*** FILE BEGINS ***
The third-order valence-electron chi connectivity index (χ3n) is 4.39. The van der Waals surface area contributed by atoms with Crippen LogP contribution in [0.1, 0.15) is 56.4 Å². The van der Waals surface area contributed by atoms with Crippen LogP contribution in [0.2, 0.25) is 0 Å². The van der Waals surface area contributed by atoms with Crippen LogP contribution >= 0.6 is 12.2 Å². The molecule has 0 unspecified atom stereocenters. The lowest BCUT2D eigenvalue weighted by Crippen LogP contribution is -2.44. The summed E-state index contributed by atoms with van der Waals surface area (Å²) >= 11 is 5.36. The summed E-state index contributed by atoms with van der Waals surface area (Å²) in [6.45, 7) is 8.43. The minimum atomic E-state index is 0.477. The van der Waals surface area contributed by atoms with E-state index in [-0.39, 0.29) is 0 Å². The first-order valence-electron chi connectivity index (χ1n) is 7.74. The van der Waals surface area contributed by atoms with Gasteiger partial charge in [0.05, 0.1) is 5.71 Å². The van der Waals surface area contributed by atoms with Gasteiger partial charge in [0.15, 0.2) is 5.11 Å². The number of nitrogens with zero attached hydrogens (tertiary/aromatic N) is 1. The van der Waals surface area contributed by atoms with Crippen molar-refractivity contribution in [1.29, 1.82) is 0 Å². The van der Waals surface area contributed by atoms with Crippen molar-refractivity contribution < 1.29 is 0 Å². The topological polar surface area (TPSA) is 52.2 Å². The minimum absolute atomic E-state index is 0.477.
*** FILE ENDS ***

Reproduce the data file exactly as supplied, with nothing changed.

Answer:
The third-order valence-electron chi connectivity index (χ3n) is 4.39. The van der Waals surface area contributed by atoms with Crippen LogP contribution in [0.1, 0.15) is 56.4 Å². The van der Waals surface area contributed by atoms with Crippen LogP contribution in [0.2, 0.25) is 0 Å². The van der Waals surface area contributed by atoms with Crippen LogP contribution >= 0.6 is 12.2 Å². The molecule has 0 unspecified atom stereocenters. The lowest BCUT2D eigenvalue weighted by Crippen LogP contribution is -2.44. The summed E-state index contributed by atoms with van der Waals surface area (Å²) >= 11 is 5.36. The summed E-state index contributed by atoms with van der Waals surface area (Å²) in [6.45, 7) is 8.43. The minimum atomic E-state index is 0.477. The van der Waals surface area contributed by atoms with E-state index in [-0.39, 0.29) is 0 Å². The first-order valence-electron chi connectivity index (χ1n) is 7.74. The van der Waals surface area contributed by atoms with Gasteiger partial charge in [0.05, 0.1) is 5.71 Å². The van der Waals surface area contributed by atoms with Gasteiger partial charge in [0.15, 0.2) is 5.11 Å². The number of nitrogens with zero attached hydrogens (tertiary/aromatic N) is 1. The van der Waals surface area contributed by atoms with Crippen molar-refractivity contribution in [1.29, 1.82) is 0 Å². The van der Waals surface area contributed by atoms with Crippen molar-refractivity contribution < 1.29 is 0 Å². The topological polar surface area (TPSA) is 52.2 Å². The minimum absolute atomic E-state index is 0.477.